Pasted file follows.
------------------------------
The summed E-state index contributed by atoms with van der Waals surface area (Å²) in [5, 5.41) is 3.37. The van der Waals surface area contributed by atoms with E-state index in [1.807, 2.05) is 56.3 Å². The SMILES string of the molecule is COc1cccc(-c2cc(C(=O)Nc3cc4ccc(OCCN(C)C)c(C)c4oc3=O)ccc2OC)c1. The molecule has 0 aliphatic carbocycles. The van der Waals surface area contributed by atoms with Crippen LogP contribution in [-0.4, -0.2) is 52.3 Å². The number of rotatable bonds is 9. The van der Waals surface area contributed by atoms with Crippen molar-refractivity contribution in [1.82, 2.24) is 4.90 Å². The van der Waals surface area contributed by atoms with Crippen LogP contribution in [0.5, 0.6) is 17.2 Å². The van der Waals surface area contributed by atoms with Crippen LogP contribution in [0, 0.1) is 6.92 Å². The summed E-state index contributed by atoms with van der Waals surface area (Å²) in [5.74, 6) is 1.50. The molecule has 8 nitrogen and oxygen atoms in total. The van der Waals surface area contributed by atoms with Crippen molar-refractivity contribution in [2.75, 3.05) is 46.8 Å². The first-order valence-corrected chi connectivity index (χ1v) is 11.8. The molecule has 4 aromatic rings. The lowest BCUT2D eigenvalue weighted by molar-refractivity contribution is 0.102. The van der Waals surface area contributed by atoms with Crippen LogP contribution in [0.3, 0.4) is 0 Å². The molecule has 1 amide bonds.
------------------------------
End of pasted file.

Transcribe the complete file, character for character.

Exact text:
The summed E-state index contributed by atoms with van der Waals surface area (Å²) in [5, 5.41) is 3.37. The van der Waals surface area contributed by atoms with E-state index in [1.807, 2.05) is 56.3 Å². The SMILES string of the molecule is COc1cccc(-c2cc(C(=O)Nc3cc4ccc(OCCN(C)C)c(C)c4oc3=O)ccc2OC)c1. The molecule has 0 aliphatic carbocycles. The van der Waals surface area contributed by atoms with Crippen LogP contribution in [-0.4, -0.2) is 52.3 Å². The number of rotatable bonds is 9. The van der Waals surface area contributed by atoms with Crippen molar-refractivity contribution in [1.82, 2.24) is 4.90 Å². The van der Waals surface area contributed by atoms with Crippen LogP contribution in [0.5, 0.6) is 17.2 Å². The van der Waals surface area contributed by atoms with Crippen LogP contribution in [0, 0.1) is 6.92 Å². The summed E-state index contributed by atoms with van der Waals surface area (Å²) in [5.74, 6) is 1.50. The molecule has 8 nitrogen and oxygen atoms in total. The van der Waals surface area contributed by atoms with Crippen molar-refractivity contribution in [2.75, 3.05) is 46.8 Å². The first-order valence-corrected chi connectivity index (χ1v) is 11.8. The molecule has 4 aromatic rings. The lowest BCUT2D eigenvalue weighted by molar-refractivity contribution is 0.102. The van der Waals surface area contributed by atoms with Crippen LogP contribution in [0.3, 0.4) is 0 Å². The molecule has 1 amide bonds.